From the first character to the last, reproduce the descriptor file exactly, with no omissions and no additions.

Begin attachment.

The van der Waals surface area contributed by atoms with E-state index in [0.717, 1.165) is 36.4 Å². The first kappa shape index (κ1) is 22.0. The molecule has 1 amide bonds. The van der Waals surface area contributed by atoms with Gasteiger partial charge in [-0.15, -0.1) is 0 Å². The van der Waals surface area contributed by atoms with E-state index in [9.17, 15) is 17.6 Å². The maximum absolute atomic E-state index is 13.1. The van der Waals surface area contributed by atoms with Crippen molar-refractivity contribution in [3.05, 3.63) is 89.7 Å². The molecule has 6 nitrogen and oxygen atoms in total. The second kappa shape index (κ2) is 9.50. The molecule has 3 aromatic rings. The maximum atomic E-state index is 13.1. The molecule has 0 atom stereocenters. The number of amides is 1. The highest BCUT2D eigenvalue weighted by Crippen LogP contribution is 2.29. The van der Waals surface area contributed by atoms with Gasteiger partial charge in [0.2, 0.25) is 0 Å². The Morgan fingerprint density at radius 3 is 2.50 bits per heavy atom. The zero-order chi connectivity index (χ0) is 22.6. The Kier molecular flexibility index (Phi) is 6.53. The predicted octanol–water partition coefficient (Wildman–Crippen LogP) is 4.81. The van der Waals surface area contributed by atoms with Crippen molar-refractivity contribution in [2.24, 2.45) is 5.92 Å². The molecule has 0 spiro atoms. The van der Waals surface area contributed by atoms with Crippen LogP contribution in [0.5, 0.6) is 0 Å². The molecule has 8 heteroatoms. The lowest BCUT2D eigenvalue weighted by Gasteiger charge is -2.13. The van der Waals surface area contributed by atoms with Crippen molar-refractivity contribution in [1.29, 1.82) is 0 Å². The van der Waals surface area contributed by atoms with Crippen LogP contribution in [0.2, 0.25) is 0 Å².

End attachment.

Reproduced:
The van der Waals surface area contributed by atoms with E-state index in [0.717, 1.165) is 36.4 Å². The first kappa shape index (κ1) is 22.0. The molecule has 1 amide bonds. The van der Waals surface area contributed by atoms with Gasteiger partial charge in [-0.15, -0.1) is 0 Å². The van der Waals surface area contributed by atoms with E-state index in [9.17, 15) is 17.6 Å². The maximum absolute atomic E-state index is 13.1. The van der Waals surface area contributed by atoms with Crippen molar-refractivity contribution in [3.05, 3.63) is 89.7 Å². The molecule has 6 nitrogen and oxygen atoms in total. The second kappa shape index (κ2) is 9.50. The molecule has 3 aromatic rings. The maximum atomic E-state index is 13.1. The molecule has 0 atom stereocenters. The number of amides is 1. The highest BCUT2D eigenvalue weighted by Crippen LogP contribution is 2.29. The van der Waals surface area contributed by atoms with Gasteiger partial charge in [0.2, 0.25) is 0 Å². The Morgan fingerprint density at radius 3 is 2.50 bits per heavy atom. The zero-order chi connectivity index (χ0) is 22.6. The Kier molecular flexibility index (Phi) is 6.53. The predicted octanol–water partition coefficient (Wildman–Crippen LogP) is 4.81. The van der Waals surface area contributed by atoms with Crippen molar-refractivity contribution in [2.24, 2.45) is 5.92 Å². The molecule has 0 spiro atoms. The van der Waals surface area contributed by atoms with Crippen LogP contribution in [0.5, 0.6) is 0 Å². The molecule has 8 heteroatoms. The lowest BCUT2D eigenvalue weighted by Gasteiger charge is -2.13. The van der Waals surface area contributed by atoms with Crippen molar-refractivity contribution in [1.29, 1.82) is 0 Å². The van der Waals surface area contributed by atoms with Crippen LogP contribution in [0.2, 0.25) is 0 Å².